Al-Arabia – Iranians began voting Friday in the country’s first presidential election since its nuclear deal with world powers, as incumbent Hassan Rowhani faced a staunch challenge from a hard-line opponent over his outreach to the West.
The election is largely viewed as a referendum on the 68-year-old cleric’s more moderate policies, which paved the way for the nuclear accord despite opposition from hard-liners.
Economic issues also will be on the minds of Iran’s over 56 million eligible voters as they head to more than 63,000 polling places across the country. The average Iranian has yet to see the benefits of the deal, which saw Iran limit its contested nuclear program in exchange for the lifting of some sanctions.
Iranian religious leader Ayatollah Ali Khamenei, the most powerful man in Iran, symbolically cast the election’s first vote and called on Iranians to turn out in huge numbers for the poll. “Elections are very important and the fate of the country is in the hands of all people,” he said.
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In the election, Rouhani has history on his side. No incumbent president has failed to win re-election since 1981, when Khamenei became president himself.
That doesn’t mean it will be easy, however. Rowhani faces three challengers, the strongest among them hard-line cleric Ebrahim Raisi, 56.
Raisi, a law professor and former prosecutor who heads an influential religious foundation with vast business holdings, is seen by many as close to Khamenei. Raisi has even been discussed as a possible successor to him.
Raisi won the support of two major clerical bodies and promised to boost welfare payments to the poor. His populist posture, anti-corruption rhetoric and get-tough reputation – bolstered by his alleged role condemning inmates to death during Iran’s 1988 mass execution of thousands of political prisoners – are likely to energize conservative rural and working-class voters.
Mostafa Hashemitaba, a pro-reform figure who previously ran for president in 2001, and Mostafa Mirsalim, a former culture minister, also remain in the race.
Iran’s political system combines conservative clerical oversight and state control over large parts of the economy with tightly regulated but still hotly contested elections for key government posts. All candidates for elected office must be vetted, a process that excludes anyone calling for radical change, along with most reformists. No woman has been approved to run for president.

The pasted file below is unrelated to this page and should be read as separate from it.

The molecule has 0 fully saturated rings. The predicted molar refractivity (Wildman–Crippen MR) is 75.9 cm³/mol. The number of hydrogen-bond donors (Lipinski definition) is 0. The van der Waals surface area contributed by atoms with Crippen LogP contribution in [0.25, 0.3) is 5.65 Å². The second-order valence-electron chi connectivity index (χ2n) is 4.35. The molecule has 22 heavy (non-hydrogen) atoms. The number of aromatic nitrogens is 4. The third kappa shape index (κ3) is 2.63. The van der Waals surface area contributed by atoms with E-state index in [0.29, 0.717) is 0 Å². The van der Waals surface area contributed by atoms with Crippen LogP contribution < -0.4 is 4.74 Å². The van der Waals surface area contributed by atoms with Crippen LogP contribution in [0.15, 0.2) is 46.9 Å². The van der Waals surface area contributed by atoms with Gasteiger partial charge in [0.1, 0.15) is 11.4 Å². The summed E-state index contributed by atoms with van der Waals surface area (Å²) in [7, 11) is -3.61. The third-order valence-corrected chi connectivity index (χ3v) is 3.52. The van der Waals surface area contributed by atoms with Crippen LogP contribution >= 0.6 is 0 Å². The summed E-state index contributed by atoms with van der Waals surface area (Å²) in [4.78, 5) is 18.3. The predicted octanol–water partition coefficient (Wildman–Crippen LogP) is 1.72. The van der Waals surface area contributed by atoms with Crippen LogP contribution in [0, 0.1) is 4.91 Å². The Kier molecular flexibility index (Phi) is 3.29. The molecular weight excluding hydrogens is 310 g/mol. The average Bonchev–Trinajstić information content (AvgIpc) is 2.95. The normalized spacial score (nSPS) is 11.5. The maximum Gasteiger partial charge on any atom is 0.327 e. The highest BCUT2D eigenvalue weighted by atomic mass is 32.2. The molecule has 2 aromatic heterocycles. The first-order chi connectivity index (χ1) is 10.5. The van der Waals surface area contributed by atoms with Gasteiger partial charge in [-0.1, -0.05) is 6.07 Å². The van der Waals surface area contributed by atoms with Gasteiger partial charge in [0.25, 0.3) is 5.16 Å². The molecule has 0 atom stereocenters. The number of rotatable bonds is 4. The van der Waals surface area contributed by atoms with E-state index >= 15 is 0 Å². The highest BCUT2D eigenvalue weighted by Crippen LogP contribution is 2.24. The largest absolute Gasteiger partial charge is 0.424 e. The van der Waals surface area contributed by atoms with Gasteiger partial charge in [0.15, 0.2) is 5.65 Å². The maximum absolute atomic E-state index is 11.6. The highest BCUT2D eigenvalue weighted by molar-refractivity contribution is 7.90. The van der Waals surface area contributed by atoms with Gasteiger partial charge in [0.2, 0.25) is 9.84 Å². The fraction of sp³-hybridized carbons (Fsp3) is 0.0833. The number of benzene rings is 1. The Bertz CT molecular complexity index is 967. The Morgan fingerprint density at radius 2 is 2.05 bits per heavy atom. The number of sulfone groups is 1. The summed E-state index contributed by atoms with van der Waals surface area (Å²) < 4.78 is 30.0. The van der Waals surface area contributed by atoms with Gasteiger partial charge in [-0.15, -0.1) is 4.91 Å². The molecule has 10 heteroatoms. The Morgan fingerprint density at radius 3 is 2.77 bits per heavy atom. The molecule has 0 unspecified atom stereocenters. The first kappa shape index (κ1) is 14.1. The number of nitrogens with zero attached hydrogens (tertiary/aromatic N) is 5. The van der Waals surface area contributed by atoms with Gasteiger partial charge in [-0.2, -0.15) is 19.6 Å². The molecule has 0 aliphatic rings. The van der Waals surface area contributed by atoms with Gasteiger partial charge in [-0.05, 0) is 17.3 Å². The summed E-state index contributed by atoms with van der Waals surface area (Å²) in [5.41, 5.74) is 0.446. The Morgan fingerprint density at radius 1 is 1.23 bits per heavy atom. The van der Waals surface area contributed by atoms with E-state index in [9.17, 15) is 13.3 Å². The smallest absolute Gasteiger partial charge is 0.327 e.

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The president of the Islamic Republic oversees a vast state bureaucracy, is charged with naming cabinet members and other officials to key posts, and plays a significant role in shaping both domestic and foreign policy. But he remains subordinate to the supreme leader, who is chosen by a clerical panel and has the ultimate say over all matters of state.
The race has heated emotions and pushed public discourse in Iran into areas typically untouched in the tightly controlled state media. That includes Rouhani openly criticizing hard-liners and Iran’s powerful Revolutionary Guard, a paramilitary force now involved in the war in Syria and the fight against Islamic State militants in neighboring Iraq.
Rowhani also found himself surrounded by angry coal miners who beat and threw rocks at his armored SUV during a visit to a northern mine struck by an explosion earlier this month that killed at least 42 people.
But authorities worry about tempers rising too high, especially after the 2009 disputed re-election of former hard-line President Mahmoud Ahmadinejad that saw unrest, mass arrests and killings. Authorities barred Ahmadinejad from running in Friday’s election, and Khamenei days ago warned anyone fomenting unrest “will definitely be slapped in the face.”
That hasn’t stopped those at Rowhani rallies from shouting for the house-arrested leaders of the 2009’s Green Movement. Opposition websites have said Green Movement leaders Mir Hossein Mousavi and Mahdi Karroubi both have endorsed Rouhani against Raisi. Rouhani promised in his 2013 campaign to free the men, but that pledge so far remains unfulfilled.
Mohammad Khatami, another reformist who served as Iran’s president from 1997 to 2005, also has endorsed Rouhani.
Supporters of the two leading candidates honked, blared music and held pictures of the hopefuls out of car windows on the traffic-clogged and heavily policed streets of Tehran late into the night Thursday, ignored a ban on campaigning in the final 24 hours before the vote.
In a joint statement, 156 members of the European Parliament criticized the elections saying that they were not free and lack fairness as the opposition has been barred the right to participate, and that “all candidates must show their heartfelt belief in the principle of the Faqih’s mandate.”
European lawmakers pointed out that the Guardian Council, whose members are appointed by Supreme Leader Ayatollah Ali Khamenei, rejects the eligibility of most candidates.
Ethnic minorities described the elections as a “show off” asserting that successive Iranian governments have spared no effort to strip minorities of their national identity, and leaders from the minorities said that they don’t expect this to change whoever is going to be the next president.